October 28, 2013

John McCracken and Anne Truitt: Minimal Form, Maximal Color


John McCracken, installation view of small sculpture, 1966-1975; materials: lacquer or polyester resin, fiberglass, and plywood.


On my recent trip into NYC I saw two marvelous shows––John McCracken at David Zwirner, and Anne Truitt at Matthew Marks––that seemed in lively conversation with each other. The McCracken show was an overview of work from 1963-2011, the year of his death; the Anne Truitt exhibition was limited to her work from the 1970s. In each show I saw an artist working with the expressive qualities of color using pared down geometric form, and making objects of perfect and simple beauty; not simple in their execution, as the surfaces required painstaking preparation, but in their form. I had never seen McCracken's work before (how had I missed it?) and found myself thrilled by its lush color; the glossy surfaces, instead of being cold and off putting are engaging and sensuous. I especially loved how the works looked in juxtaposition with one another, each shape and color adding interest to the one beside it. The small sculpture displayed in one room absolutely delighted me, a festival of color, and of light, as reflections played over the surfaces. 


John McCracken, Blue Block in Three Parts, 1966; Think Pink, 1967; Theta-Two, 1965; with Nightbird.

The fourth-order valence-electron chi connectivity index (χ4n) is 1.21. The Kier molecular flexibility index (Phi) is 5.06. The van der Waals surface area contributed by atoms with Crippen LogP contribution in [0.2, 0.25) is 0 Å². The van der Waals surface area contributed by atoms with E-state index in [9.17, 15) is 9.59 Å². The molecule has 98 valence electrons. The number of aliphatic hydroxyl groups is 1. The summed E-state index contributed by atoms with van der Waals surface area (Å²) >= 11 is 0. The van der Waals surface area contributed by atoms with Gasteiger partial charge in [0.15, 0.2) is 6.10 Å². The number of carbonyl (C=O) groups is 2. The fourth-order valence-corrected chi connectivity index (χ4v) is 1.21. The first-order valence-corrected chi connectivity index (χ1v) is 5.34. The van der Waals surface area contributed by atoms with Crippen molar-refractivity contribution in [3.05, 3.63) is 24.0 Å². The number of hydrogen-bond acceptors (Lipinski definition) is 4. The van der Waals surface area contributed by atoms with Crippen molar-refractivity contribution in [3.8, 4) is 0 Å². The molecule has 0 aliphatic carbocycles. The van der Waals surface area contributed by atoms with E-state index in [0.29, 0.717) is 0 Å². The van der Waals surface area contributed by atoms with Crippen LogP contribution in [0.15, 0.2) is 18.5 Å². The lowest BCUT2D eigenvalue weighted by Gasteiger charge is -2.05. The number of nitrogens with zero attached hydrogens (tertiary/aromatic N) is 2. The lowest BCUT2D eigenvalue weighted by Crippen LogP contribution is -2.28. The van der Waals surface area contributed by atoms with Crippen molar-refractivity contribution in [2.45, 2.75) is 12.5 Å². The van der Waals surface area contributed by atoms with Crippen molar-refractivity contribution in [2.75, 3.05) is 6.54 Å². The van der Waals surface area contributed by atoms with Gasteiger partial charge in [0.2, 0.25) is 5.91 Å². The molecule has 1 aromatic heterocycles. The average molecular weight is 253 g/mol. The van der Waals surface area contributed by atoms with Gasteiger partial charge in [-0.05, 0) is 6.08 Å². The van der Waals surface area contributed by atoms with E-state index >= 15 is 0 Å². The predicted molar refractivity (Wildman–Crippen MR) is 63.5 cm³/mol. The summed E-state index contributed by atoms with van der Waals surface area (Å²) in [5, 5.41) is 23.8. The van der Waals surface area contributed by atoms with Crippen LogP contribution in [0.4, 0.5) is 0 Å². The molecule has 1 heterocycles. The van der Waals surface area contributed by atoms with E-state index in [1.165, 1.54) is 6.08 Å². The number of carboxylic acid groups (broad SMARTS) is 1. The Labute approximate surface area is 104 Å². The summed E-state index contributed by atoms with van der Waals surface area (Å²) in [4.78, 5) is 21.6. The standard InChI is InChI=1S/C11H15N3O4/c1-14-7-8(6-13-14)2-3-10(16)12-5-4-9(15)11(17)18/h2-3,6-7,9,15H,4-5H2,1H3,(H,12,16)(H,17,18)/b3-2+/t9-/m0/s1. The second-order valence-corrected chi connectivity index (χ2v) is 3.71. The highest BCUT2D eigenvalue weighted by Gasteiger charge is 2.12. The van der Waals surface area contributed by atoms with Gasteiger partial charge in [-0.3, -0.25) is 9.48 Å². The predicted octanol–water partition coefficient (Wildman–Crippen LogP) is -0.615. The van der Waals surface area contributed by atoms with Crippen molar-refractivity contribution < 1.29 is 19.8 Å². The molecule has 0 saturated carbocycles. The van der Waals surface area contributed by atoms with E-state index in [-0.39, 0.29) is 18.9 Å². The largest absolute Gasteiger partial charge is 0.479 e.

I feel that even the larger works gain in relationship to each other as each color asserts itself. The gallery had several framed drawings and notes in which McCracken wrote about his ideas about color. This one from 1965 states:
Radiant, Jewel-like color.
It's color I'm after. Try to visualize these things in color. Clear, marvelous color. This is the vision I've had from a long time ago but keep forgetting.
And from 1966:
I think of color as being the structural material I use to build the forms I am interested in. The fact that in another sense I use plywood, fiberglass and lacquer as structural materials is of less importance. I have found that a certain range of mainly primary and secondary colors and a certain combination of color intensity and transparency and surface finish provide me with the expressive means I want, at least for the present. 

John McCracken, Six Columns, 2006; polyester resin, fiberglass, and plywood in 6 parts; variable sizes, 92-94 in. tall. 


The color black is, in our culture, often associated with death, so this installation of six large columns has something of the funerary monument about it. At the same time, though, the monumentality of the columns is belied by their reflective surfaces which shift in color and shape as one walks around them; their solid structure becomes a palimpsest, with new experiences overlaying earlier ones; a clear shape can seem insubstantial as it reflects white walls.


John McCracken, Minnesota, 1989 and RA, 1991


I really enjoyed photographing the installation of the works, seeing how their colors and shapes created a vivid energy from one to another.


John McCracken, Minnesota and On Stream, 1998